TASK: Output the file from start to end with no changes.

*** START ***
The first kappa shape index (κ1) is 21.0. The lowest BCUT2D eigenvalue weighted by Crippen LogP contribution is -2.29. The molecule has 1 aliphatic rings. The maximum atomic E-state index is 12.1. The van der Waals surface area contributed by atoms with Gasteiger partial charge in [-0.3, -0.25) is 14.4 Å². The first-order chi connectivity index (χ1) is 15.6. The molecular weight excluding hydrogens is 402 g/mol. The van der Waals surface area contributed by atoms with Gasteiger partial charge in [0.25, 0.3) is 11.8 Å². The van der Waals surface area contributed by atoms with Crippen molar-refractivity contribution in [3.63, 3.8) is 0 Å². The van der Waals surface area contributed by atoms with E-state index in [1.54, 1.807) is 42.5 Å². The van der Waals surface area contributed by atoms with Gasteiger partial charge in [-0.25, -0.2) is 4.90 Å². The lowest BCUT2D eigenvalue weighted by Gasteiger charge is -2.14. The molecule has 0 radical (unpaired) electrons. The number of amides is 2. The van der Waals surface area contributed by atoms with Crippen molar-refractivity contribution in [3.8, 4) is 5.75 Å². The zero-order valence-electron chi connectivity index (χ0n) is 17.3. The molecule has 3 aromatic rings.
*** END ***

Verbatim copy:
The first kappa shape index (κ1) is 21.0. The lowest BCUT2D eigenvalue weighted by Crippen LogP contribution is -2.29. The molecule has 1 aliphatic rings. The maximum atomic E-state index is 12.1. The van der Waals surface area contributed by atoms with Gasteiger partial charge in [-0.3, -0.25) is 14.4 Å². The first-order chi connectivity index (χ1) is 15.6. The molecular weight excluding hydrogens is 402 g/mol. The van der Waals surface area contributed by atoms with Gasteiger partial charge in [0.25, 0.3) is 11.8 Å². The van der Waals surface area contributed by atoms with Crippen molar-refractivity contribution in [3.63, 3.8) is 0 Å². The van der Waals surface area contributed by atoms with E-state index in [1.54, 1.807) is 42.5 Å². The van der Waals surface area contributed by atoms with Gasteiger partial charge in [-0.25, -0.2) is 4.90 Å². The lowest BCUT2D eigenvalue weighted by Gasteiger charge is -2.14. The molecule has 0 radical (unpaired) electrons. The number of amides is 2. The van der Waals surface area contributed by atoms with Crippen molar-refractivity contribution in [3.8, 4) is 5.75 Å². The zero-order valence-electron chi connectivity index (χ0n) is 17.3. The molecule has 3 aromatic rings.